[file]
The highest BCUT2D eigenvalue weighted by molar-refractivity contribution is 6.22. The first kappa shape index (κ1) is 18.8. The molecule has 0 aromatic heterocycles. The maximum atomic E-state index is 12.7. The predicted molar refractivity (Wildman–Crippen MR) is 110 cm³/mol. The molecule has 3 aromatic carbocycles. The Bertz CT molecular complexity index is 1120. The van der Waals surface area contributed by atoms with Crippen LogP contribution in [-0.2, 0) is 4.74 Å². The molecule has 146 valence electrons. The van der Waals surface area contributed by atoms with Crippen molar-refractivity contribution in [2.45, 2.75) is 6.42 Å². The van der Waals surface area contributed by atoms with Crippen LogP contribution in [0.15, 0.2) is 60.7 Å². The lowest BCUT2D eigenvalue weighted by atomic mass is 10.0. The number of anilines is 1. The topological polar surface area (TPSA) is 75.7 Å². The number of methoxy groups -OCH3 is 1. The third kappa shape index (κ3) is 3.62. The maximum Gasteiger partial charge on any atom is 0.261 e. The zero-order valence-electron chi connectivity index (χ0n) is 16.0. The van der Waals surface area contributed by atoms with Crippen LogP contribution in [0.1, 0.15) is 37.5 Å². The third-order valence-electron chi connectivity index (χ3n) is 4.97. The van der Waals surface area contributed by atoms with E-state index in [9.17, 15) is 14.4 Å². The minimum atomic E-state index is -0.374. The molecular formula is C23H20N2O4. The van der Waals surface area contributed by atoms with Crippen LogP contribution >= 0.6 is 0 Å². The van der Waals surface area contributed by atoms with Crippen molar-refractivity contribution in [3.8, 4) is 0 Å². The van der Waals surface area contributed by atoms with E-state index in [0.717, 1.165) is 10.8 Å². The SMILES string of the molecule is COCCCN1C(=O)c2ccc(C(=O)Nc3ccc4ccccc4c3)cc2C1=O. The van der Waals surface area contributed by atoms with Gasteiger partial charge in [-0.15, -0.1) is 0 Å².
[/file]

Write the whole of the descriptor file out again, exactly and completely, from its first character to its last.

The highest BCUT2D eigenvalue weighted by molar-refractivity contribution is 6.22. The first kappa shape index (κ1) is 18.8. The molecule has 0 aromatic heterocycles. The maximum atomic E-state index is 12.7. The predicted molar refractivity (Wildman–Crippen MR) is 110 cm³/mol. The molecule has 3 aromatic carbocycles. The Bertz CT molecular complexity index is 1120. The van der Waals surface area contributed by atoms with Crippen LogP contribution in [-0.2, 0) is 4.74 Å². The molecule has 146 valence electrons. The van der Waals surface area contributed by atoms with Crippen molar-refractivity contribution in [2.45, 2.75) is 6.42 Å². The van der Waals surface area contributed by atoms with Crippen LogP contribution in [0.15, 0.2) is 60.7 Å². The lowest BCUT2D eigenvalue weighted by atomic mass is 10.0. The number of anilines is 1. The topological polar surface area (TPSA) is 75.7 Å². The number of methoxy groups -OCH3 is 1. The third kappa shape index (κ3) is 3.62. The maximum Gasteiger partial charge on any atom is 0.261 e. The zero-order valence-electron chi connectivity index (χ0n) is 16.0. The van der Waals surface area contributed by atoms with Crippen LogP contribution in [0.1, 0.15) is 37.5 Å². The third-order valence-electron chi connectivity index (χ3n) is 4.97. The van der Waals surface area contributed by atoms with E-state index in [9.17, 15) is 14.4 Å². The minimum atomic E-state index is -0.374. The molecular formula is C23H20N2O4. The van der Waals surface area contributed by atoms with Crippen LogP contribution >= 0.6 is 0 Å². The van der Waals surface area contributed by atoms with Crippen molar-refractivity contribution in [3.8, 4) is 0 Å². The van der Waals surface area contributed by atoms with E-state index in [0.717, 1.165) is 10.8 Å². The SMILES string of the molecule is COCCCN1C(=O)c2ccc(C(=O)Nc3ccc4ccccc4c3)cc2C1=O. The van der Waals surface area contributed by atoms with Gasteiger partial charge in [-0.15, -0.1) is 0 Å².